Memories of Kiev's Babyn Yar massacre during the Holocaust

It is all too easy to turn the cyclopean amount of victims of the Holocaust by bullets during World War II into mere numbers, behind which the meaning of each individual’s fate is lost.

A boy visits a monmument commemorating the victims of Babi Yar in September. (photo credit: GLEB GARANICH/REUTERS)
A boy visits a monmument commemorating the victims of Babi Yar in September.
(photo credit: GLEB GARANICH/REUTERS)
Weapons don’t kill, people do. When a man shoots, he makes a choice. On September 29 and 30, 1941, more than 30,000 such choices were made in Kyiv’s Babyn Yar.
The past often feels further away than it really is. Physics has proven that space and time are not linear, and furthermore that the past, present and future exist simultaneously. Given the linear nature of our everyday lives, this concept is difficult to grasp. As the past fades from view in the fog of the present, there can be a misleading sense that it does not exist. It vanishes from memory. Forgetfulness allows us to repeat the same horrific mistakes.
Man should feel a moral duty to “repair the world,” to strive continuously to fix himself and everything around him. History should not horrify, but rather provide a grounding anchor.
The horrors of the past can even protect our future, as long as knowledge of them is preserved rather than denied.
What is the Soviet mindset? “I do not remember, and therefore it never happened,” “It happened, but in an entirely different way” or “It did happen, but to a lesser extent.” Amnesia is one of the gravest diseases. It is not merely the inability to remember the past, but something much greater; it is the inability to plan anything or to remember the future. This is the Soviet amnesia around everything beyond the imposed worldview.
The Holocaust should be experienced as something that is happening to us in the present. It is a permanent and perpetually bleeding wound for the human race. For Ukraine, having endured the suffering of a century of war, genocide, famine and dictatorship, it is a
particularly pertinent issue. The land is drenched in blood, as fittingly described by historian and writer Timothy Snyder in Bloodlands.
However, it is all too easy to turn the cyclopean amount of victims of the Holocaust by bullets during World War II into mere numbers, behind which the meaning of each individual’s fate is lost. A Nazi report on the Babyn Yar executions numbers the victims at “33,771 people, not counting children under three years old.” But who were these people?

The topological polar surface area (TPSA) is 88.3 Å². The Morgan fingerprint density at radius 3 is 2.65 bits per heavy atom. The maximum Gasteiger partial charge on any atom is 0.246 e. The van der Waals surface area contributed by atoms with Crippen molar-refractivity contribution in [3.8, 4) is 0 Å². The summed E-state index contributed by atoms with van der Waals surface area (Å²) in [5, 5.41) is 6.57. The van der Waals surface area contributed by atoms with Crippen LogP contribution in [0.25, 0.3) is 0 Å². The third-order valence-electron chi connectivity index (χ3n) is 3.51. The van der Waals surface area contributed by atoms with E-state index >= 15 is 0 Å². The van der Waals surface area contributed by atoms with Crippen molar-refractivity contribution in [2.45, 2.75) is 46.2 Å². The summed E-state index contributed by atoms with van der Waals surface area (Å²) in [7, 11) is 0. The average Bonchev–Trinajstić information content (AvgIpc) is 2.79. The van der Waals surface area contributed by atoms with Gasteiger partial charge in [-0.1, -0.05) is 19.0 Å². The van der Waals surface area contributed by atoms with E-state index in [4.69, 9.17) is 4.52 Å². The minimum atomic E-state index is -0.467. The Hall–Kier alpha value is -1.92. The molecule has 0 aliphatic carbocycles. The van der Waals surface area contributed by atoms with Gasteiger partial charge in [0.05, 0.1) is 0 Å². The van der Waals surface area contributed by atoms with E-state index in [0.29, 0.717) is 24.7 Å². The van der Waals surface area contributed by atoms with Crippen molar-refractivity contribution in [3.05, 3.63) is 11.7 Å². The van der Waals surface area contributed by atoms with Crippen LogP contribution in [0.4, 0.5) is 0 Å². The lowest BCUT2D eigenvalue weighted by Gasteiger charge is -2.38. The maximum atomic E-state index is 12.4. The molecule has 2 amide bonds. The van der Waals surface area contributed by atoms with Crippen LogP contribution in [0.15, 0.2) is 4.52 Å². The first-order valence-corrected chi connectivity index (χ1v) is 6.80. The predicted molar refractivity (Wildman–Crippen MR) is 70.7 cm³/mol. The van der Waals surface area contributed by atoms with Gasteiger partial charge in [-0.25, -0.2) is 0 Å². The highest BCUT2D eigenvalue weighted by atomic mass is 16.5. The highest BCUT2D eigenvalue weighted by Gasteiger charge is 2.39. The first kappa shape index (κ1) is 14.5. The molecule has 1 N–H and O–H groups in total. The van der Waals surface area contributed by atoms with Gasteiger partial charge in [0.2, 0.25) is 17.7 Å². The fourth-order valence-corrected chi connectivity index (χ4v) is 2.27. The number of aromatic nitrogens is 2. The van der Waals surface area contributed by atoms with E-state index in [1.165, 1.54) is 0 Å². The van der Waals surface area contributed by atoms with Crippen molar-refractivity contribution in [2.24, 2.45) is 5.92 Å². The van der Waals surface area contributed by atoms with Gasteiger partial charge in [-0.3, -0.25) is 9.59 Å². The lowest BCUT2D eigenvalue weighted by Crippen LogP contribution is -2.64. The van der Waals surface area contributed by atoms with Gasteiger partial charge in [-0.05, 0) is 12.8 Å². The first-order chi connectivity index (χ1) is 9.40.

First of all, the mission of the Babyn Yar Holocaust Memorial Center is to restore the memory of specific people, their names and stories, with the help of modern technologies and the expressive language of art. When collected together, personal stories, sometimes ordinary and lacking in eloquence, speak of a world that has vanished forever. To remember and recreate the reality of that world through details and sensations is a major part of our mission.
Millions of visitors to the future Memorial Center will pass through this world themselves.
As such, the accuracy and authenticity of historical facts is fundamental to this project. The Holocaust in Ukraine is characterized by an extensive erasing of memory through lack of documentation. There are significantly less sources of information about the mass executions in Ukraine than there are about the death camps. Ahead of us lies the colossal work of collection and systemization of fragments of remaining knowledge, requiring original technological and methodological approaches.
WE MUST act with lightning speed. Living memory diminishes with each passing day as those who carry it pass away, with many things forgotten forever. That being said, there is still much hidden that is within our reach. By chance, when examining the Babyn Yar
territory and the adjacent necropolis, we met the keeper of the existing cemetery. It transpired that she had, for many years, hidden from the KGB unique documents listing the people buried at the now erased Jewish cemetery. This is just one of many similar discoveries.
The data we collect will help us to restore to memory the names of people and the places where they lived. Following the example of stumbling stones found in other European cities, we intend to record stories in stone on memorial tablets, installed across Kyiv and the whole of Ukraine. We would like to create them for everyone. A quarter of Kyiv’s pre-war population was Jewish, and it was not only the Jews who suffered the consequences of the Holocaust. Perhaps every old building in Kyiv will display such a tablet, forging a connection with its present occupants.
Fundamental to our work is transparency in all activity, creative solutions, work plans and financial transactions. This will ensure that we fully appreciate our responsibility to ensure the verity and impartiality of the results of our work. Transparency will help us to prevent distortion of our own memories, and it will enable us to reflect on reality and our own actions. It will make the project more comprehensible for wider society, and will enable immediate feedback from the residents of Kyiv and those for who this is an important subject.